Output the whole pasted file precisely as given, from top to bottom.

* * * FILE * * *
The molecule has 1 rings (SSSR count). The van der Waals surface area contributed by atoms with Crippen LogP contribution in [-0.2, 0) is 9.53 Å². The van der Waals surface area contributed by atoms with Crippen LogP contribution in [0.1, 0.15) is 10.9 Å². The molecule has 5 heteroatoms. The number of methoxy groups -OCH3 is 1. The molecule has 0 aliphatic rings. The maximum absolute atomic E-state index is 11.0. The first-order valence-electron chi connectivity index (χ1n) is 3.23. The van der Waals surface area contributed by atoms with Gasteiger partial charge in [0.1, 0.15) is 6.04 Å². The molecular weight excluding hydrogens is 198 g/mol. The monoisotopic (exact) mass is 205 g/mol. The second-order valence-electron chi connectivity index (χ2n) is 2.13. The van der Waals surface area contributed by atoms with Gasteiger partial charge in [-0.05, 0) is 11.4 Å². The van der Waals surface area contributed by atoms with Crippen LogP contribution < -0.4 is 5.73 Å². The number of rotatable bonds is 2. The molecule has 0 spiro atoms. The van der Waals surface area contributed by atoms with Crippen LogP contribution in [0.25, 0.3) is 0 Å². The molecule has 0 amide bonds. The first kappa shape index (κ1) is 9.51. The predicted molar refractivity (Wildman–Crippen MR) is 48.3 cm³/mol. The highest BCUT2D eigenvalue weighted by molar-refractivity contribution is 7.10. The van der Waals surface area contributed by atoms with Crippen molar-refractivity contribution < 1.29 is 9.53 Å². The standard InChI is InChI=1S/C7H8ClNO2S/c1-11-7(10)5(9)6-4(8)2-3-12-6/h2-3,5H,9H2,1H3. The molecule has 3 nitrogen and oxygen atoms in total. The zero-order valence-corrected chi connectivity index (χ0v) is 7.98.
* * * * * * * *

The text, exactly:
The molecule has 1 rings (SSSR count). The van der Waals surface area contributed by atoms with Crippen LogP contribution in [-0.2, 0) is 9.53 Å². The van der Waals surface area contributed by atoms with Crippen LogP contribution in [0.1, 0.15) is 10.9 Å². The molecule has 5 heteroatoms. The number of methoxy groups -OCH3 is 1. The molecule has 0 aliphatic rings. The maximum absolute atomic E-state index is 11.0. The first-order valence-electron chi connectivity index (χ1n) is 3.23. The van der Waals surface area contributed by atoms with Gasteiger partial charge in [0.1, 0.15) is 6.04 Å². The molecular weight excluding hydrogens is 198 g/mol. The monoisotopic (exact) mass is 205 g/mol. The second-order valence-electron chi connectivity index (χ2n) is 2.13. The van der Waals surface area contributed by atoms with Gasteiger partial charge in [-0.05, 0) is 11.4 Å². The van der Waals surface area contributed by atoms with Crippen LogP contribution < -0.4 is 5.73 Å². The number of rotatable bonds is 2. The molecule has 0 spiro atoms. The van der Waals surface area contributed by atoms with Crippen LogP contribution in [0.25, 0.3) is 0 Å². The molecule has 0 amide bonds. The first kappa shape index (κ1) is 9.51. The predicted molar refractivity (Wildman–Crippen MR) is 48.3 cm³/mol. The highest BCUT2D eigenvalue weighted by molar-refractivity contribution is 7.10. The van der Waals surface area contributed by atoms with Crippen molar-refractivity contribution < 1.29 is 9.53 Å². The standard InChI is InChI=1S/C7H8ClNO2S/c1-11-7(10)5(9)6-4(8)2-3-12-6/h2-3,5H,9H2,1H3. The molecule has 3 nitrogen and oxygen atoms in total. The zero-order valence-corrected chi connectivity index (χ0v) is 7.98.